Assumptions can often get us in trouble. People don’t know what you think they know, and they know what you don’t think they know.

I often present to small groups. I ask questions up front to gauge the experience level, but even so I am forced to make some assumptions. Then there are some basics that I assume any database user will have nailed down. I recently spent 90 minutes talking about writing queries and working with Excel to a group of Analysts at a University without realizing that at this particular institution an ‘Analyst’ was actually a ‘Developer.’ This was a big assumption, and I won’t be making that mistake again. But what about the ‘small assumptions?

For years I have talked about DDL and DML. I just throw these terms out like folks know what they mean. Apparently there are senior DBAs out there who are not familiar with these terms.

This makes me such a hypocrite.

It drives me nuts when I am in a call or in a training session and people start throwing out acronyms. What’s even worse is when you are working with technical terms in print. I always type out the word or phrase and follow it with the acronym in parentheses. Unfortunately my speaking habits do not match up 100%.

New Year’s Resolution
When speaking, I will follow any acronym with an immediate clarification. Even if it’s on Twitter.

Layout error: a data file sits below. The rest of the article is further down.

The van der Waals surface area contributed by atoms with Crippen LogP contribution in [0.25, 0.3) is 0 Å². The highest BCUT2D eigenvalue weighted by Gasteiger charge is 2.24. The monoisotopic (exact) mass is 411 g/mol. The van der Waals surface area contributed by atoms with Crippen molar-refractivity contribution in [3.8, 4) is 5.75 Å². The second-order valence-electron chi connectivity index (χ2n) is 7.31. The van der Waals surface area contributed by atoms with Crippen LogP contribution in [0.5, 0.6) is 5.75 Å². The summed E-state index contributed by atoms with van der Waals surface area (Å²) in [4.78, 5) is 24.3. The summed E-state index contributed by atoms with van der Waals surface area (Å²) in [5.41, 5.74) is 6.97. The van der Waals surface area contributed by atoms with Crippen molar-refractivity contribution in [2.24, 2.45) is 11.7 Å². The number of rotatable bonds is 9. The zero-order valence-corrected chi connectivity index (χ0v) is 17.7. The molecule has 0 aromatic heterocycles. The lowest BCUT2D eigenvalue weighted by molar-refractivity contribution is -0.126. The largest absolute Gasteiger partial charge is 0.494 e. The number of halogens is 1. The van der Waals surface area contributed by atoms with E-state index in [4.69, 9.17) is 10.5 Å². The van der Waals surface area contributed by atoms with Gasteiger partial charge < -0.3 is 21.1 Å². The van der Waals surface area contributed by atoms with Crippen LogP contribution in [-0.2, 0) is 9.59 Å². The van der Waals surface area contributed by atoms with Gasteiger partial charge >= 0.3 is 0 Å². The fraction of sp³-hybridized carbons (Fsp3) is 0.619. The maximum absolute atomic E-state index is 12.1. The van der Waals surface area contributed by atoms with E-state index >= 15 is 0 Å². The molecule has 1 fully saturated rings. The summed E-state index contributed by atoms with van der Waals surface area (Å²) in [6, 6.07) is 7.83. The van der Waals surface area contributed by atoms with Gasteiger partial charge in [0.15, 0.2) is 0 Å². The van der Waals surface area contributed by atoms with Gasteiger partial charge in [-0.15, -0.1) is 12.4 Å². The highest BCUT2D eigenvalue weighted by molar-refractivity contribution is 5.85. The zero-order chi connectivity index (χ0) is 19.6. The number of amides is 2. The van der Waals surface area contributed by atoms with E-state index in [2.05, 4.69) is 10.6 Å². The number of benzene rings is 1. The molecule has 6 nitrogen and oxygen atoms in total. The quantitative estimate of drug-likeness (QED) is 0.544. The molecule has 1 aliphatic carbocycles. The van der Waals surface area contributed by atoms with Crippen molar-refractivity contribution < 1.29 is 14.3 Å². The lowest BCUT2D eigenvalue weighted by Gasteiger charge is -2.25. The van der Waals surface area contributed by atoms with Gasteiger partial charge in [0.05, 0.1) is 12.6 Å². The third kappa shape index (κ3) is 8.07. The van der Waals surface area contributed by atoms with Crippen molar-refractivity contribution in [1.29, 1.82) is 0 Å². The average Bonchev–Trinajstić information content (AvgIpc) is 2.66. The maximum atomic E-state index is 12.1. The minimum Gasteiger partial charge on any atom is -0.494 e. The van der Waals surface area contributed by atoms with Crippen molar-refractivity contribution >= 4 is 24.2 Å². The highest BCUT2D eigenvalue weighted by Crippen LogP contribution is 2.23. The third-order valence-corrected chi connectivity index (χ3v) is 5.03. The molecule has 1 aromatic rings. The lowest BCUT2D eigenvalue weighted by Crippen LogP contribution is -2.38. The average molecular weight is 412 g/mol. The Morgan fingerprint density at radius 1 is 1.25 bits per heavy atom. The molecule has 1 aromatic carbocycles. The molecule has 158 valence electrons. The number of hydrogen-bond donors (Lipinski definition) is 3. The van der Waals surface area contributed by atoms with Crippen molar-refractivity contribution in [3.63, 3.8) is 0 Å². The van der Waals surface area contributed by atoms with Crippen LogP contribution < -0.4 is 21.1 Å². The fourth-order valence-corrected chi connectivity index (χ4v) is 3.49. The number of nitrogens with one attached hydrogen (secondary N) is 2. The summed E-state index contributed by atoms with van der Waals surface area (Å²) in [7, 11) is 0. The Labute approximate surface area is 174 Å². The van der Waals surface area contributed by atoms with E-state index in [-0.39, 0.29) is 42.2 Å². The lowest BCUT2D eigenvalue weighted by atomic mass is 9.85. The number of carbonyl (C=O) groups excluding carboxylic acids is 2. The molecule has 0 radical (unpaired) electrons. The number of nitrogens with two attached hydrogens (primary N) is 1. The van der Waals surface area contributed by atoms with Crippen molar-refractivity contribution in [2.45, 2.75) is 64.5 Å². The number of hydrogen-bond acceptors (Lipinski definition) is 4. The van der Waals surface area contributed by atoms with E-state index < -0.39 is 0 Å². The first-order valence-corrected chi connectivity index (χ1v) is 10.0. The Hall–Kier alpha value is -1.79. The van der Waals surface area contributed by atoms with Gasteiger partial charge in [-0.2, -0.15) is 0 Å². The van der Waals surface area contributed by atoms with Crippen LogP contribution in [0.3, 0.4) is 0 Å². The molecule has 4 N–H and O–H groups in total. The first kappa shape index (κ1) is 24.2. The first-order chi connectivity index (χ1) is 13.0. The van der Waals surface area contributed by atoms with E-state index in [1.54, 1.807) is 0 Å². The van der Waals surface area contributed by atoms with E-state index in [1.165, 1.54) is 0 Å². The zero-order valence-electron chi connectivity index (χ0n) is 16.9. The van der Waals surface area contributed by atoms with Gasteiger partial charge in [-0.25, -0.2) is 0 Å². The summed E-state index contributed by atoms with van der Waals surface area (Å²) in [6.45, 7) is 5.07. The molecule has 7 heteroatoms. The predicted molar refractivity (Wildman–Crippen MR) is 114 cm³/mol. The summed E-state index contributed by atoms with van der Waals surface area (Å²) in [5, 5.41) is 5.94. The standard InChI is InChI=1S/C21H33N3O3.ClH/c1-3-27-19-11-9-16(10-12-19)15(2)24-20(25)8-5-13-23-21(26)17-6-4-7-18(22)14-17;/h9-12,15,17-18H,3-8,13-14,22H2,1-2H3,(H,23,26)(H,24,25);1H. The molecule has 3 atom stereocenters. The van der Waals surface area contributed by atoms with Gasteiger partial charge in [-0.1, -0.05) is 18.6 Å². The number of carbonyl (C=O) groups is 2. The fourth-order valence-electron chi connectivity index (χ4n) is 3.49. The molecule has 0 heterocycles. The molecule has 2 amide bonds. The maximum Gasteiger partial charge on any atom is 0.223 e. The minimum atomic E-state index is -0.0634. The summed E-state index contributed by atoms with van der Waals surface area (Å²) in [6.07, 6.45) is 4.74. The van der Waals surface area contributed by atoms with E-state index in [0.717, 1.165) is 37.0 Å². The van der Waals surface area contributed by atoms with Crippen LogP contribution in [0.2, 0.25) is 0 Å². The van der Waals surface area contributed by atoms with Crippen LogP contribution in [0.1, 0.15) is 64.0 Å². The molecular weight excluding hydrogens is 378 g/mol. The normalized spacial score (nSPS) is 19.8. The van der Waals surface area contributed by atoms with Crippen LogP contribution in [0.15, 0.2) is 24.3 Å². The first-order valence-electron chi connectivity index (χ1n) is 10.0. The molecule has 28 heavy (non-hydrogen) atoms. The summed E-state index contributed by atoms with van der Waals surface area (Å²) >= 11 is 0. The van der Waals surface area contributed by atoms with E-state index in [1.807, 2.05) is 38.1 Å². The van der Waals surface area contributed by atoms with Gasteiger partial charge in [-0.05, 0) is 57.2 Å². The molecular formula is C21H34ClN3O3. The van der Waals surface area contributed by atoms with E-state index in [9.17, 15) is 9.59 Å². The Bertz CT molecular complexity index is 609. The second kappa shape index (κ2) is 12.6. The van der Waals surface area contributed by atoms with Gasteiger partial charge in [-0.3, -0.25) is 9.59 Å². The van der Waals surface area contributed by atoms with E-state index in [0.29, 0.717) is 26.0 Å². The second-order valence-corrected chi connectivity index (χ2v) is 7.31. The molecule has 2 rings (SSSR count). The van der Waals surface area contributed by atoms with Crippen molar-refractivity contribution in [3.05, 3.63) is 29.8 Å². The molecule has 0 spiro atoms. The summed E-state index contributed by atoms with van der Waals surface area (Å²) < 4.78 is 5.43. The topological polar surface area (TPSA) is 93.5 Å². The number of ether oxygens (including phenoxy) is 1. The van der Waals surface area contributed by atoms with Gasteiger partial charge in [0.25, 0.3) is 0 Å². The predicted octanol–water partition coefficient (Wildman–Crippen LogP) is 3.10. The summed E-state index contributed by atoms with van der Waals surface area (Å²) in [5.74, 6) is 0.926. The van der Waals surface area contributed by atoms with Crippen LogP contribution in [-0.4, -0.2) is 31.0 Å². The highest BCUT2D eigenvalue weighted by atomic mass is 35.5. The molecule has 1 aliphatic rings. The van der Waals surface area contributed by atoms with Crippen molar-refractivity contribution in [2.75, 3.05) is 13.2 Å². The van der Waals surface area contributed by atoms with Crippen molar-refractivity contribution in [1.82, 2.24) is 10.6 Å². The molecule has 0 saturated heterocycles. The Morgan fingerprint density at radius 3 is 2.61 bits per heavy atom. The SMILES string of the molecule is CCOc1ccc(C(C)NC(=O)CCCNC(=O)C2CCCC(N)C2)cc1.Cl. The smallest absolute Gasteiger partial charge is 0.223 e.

Example: Toad makes it easy to generate your DDL (Create or Alter) scripts.

If I can make my audience more comfortable, they are much more likely to walk away from the meeting with the intended message.

@datachick – I’m still of the opinion any DBA should be able to define DDL and DML. Or ACID. Or RDBMS. Or…


I'm a Master Product Manager at Oracle for Oracle SQL Developer. My mission is to help you and your company be more efficient with our database tools.


  1. Erik van Roon Reply

    “Example: Toad makes it easy to generate your DDL (Create or Alter) scripts.”

    Excuse me, what does that mean, ‘Toad’?


    • thatjeffsmith

      That only used to be an acronym. The company that owns that trademark dropped the acronym and changed it to just a word…that means nothing, or I should say stands for nothing.

  2. Pingback: Tweets that mention Acronyms and Assumptions | 140,000 Characters or Less --

Reply To Erik van Roon Cancel Reply